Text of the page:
University  Educated  versus Hospital Trained Nurses!

University Educated versus Hospital Trained Nurses!

In the Rockhampton news, this week there was an ongoing discussion about the merits of university educated nurses versus hospital trained nurses. It was quite interesting to read some of the comments about what constitutes a good nurse.

So many people commented that you can’t teach caring and compassion in a university but you could to hospital “trained” nurses. It made me think about what the general public think that a nurse does and if the general public know just how well educated nurses are. It really makes me cross when I see all those cheesy Facebook posts that talk about nursing not being about grades and degrees but being able to sit with a dying patient and so on.

The most important role of the nurse is as a clinician. They are the ones that assess the patient, that spend the most time with the patient, that take the vital signs and act on them.  They need to know the pathophysiology of the body and the normal and abnormal vital signs. They are the first to recognise the deteriorating patient and to act upon this.  Nurses observe, interpret, assess and initiate treatment. They don’t just hold the hand of the dying patient and give out bedpans. Of course, they do this but this actually requires very little skill.

Being a patient advocate requires skill to navigate the minefield of egos that exist in a hospital. Nurses have to know about medications, how they work, what the side effects are, how to treat the patient if they have an allergic reaction. They must know about the latest in wound care treatments, this is a specialist subject all of its own. Nurses have to be able to educate new and novice nurses, they have to be able to educate patients and they have to interact with patients, their families, members of the allied health team, doctors and other nurses. They have to know and remember the legal requirements of their profession and of health care in general, they have to remember policies and procedures.

I “trained” in a hospital in the late seventies and I have very fond memories of those days, the camaraderie of the nurses home and the great adventure that it was. But I can honestly say that to be performing procedures on patients before you learnt how to do them was an adventure into the unknown.  I went on and did a post registration Bachelor of Nursing and a Master of Bioethics as well as Midwifery and an ICU certificate.

There is a lot to being a nurse, I now teach nursing to nursing students at university. We want them to be safe practitioners, to be able to assess their patients and initiate treatment if they deteriorate, we want them to have compassion and to treat their patients with kindness and we want them to be strong patient advocates. To do this, firstly they have to know what it is they are doing.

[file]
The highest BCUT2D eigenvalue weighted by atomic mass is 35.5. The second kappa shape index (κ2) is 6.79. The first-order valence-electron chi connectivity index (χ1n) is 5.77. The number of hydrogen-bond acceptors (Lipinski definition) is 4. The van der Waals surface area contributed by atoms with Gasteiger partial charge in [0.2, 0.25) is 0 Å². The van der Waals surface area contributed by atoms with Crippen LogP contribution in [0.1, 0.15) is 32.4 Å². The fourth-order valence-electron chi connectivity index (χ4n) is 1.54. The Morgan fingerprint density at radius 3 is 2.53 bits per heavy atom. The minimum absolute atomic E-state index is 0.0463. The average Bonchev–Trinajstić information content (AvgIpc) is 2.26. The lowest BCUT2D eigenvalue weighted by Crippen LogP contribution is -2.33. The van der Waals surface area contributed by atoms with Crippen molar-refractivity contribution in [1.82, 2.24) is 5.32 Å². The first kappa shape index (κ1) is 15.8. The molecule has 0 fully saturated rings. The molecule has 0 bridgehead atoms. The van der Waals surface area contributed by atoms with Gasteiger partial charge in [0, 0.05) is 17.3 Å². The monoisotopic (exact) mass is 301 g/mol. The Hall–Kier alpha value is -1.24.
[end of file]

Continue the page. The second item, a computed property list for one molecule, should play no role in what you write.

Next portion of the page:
The thoughts of this blog are of the individual writer and not necessarily those of the Nurses for Nurses Network. To read our full disclaimer click here >>

The Nurses for Nurses Network provides great information and CPD in a range of easy learning ways on the latest information that Nurses need to know – remember the Nurses for Nurses Network was created by Australian Nurses for Nurses. www.nursesfornurses.com.au

Authored by: Toni Hoffman

There are 2 comments for this article
  1. Joanne at 9:07 pm

    If ‘hospital training’ wasn’t/isn’t regarded as an educational/informative way to teach and/or learn nursing and being ‘universally trained’ isn’t necessarily the best then I like the sound of ‘trainees’. Let’s continue with 1st year being 75% university with 25% placement, 2nd year 60/40 then 3rd year 75% on the floor with 25% university. Maybe even have a fourth year (graduate year) where all students continue with 90% on the floor with 10% support study) then have the fifth year as a transitioning year/post graduate year. It does appear being hospital trained improves ‘caring’ but being university trained improves ‘knowledge’ it is a field where both are required you cannot have one without the other. Recent statistics & trends show lack of exposure on the floor is creating a high deficit in nursing care, we seem to have gone from one extreme to another, let’s compromise, let’s merge the two ideas together, let’s extend training, after all nursing is a life time.

  2. Carmel mcgrath at 1:06 am

    Don,t agree at all i have been trained under both systems, and i have found the way to learn is to practically learn all the necessary tasks. I have met qualified nurses going through College who have never given an injection, they may be great at doing reports but when it comes to practical aspects not as good.

Leave a Reply

Your email address will not be published. Required fields are marked *